Dr. Raad says that immigration officials have already proven they won’t respect their self-imposed restrictions on sensitive sites.

“We have to rethink our approach to a more ground approach,” he adds. “What can we as providers do? What can we as community do? What have community leaders been doing and how can we use their guidance to help us create different strategies?”

Physicians at the medical center want patients, especially undocumented and TPS patients, to know they are safe there.

Dr. Raad assures that physicians at LAC + USC consider the center a place where undocumented immigrants should feel safe, and are willing to fight for their undocumented patients’ right to access health care without fear of deportation.

“I think we have to use whatever power we have on the day-to-day to prevent the risks of detentions and deportation at our facilities,” he says.

According to Dr. Raad, Tuesday’s protest is a good first step in speaking truth to power and showing that medical professionals are willing to stand up for their patients.


READ: Childcare Providers Are Fighting For Their Livelihoods And A Seat At The Table

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Border Patrol Agents Are Leaving Their Job Faster Than The Border Patrol Can Hire New Ones

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Border Patrol Agents Are Leaving Their Job Faster Than The Border Patrol Can Hire New Ones

Frederic J. Brown / Getty

It’s been quite evident that U.S. government agencies such as ICE and the Border Patrol have been following President Donald Trump’s orders to ramp up deportations of undocumented immigrants. But just because there’s a surge in detainments and more emphasis on “securing” U.S. borders, it doesn’t necessarily mean that the agencies have the manpower to keep up.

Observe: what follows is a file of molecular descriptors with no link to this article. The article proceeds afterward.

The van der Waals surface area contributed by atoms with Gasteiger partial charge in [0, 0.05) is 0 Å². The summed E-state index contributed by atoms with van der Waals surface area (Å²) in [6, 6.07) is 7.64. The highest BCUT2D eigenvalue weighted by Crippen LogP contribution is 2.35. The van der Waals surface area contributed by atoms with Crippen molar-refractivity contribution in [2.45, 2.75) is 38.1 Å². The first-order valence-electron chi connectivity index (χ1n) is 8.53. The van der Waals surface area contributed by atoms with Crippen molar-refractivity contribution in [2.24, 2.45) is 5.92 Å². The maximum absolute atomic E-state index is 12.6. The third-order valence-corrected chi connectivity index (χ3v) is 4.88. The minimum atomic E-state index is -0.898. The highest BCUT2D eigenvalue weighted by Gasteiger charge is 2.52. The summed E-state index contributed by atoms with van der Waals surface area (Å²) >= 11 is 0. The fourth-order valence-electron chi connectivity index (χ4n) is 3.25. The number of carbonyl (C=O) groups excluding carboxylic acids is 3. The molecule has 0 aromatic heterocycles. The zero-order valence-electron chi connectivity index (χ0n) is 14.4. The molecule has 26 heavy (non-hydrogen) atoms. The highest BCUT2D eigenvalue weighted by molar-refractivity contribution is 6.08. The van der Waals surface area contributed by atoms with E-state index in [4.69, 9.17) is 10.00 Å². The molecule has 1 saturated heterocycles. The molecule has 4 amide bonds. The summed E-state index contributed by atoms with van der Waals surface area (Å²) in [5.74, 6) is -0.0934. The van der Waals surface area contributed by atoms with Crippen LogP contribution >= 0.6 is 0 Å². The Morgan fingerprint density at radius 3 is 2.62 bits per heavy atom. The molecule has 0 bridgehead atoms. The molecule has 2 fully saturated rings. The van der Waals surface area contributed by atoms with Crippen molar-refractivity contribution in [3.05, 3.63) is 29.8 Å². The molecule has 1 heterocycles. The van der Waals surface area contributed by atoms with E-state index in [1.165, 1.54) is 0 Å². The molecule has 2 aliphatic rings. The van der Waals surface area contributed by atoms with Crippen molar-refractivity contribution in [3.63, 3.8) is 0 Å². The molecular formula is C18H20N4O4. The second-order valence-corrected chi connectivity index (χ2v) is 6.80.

In August, Trump proposed a plan to hire 15,000 Border Patrol and immigration personnel, but a watchdog group for the agency said hiring that many people in such a short time frame was unrealistic. Now there are numbers to back up their assessment.

According to two reports released this week, one from the inspector general for the Department of Homeland Security and another from the Government Accountability Office, the Border Patrol is losing agents faster than it can hire new ones. Between 2013 and 2016, the Border Patrol hired an average of 523 agents each year while losing 904 agents.

The Washington Times reports that the problem stems from “remote working conditions, competition with U.S. Immigration and Customs Enforcement, difficulty in filling out ranks, and, also, applicants are having problems passing the polygraph test.”

The reports also show that as of May, only 19,500 border patrol agents were on the job despite laws requiring the Border Patrol to have 21,370 agents on staff.

This news comes during the same week that ICE announced they’re on a hiring spree. The agency said they wanted to double their size by hiring an additional 25,700 staff members by 2023. But with so many government workers quitting their job, it looks like it may be a difficult mission to accomplish.

Read Full Story:  Los Angeles Times: Border Patrol losing agents faster than it can hire new ones

READ: The Border Wall Prototypes Are Up In San Diego. Here’s What That Means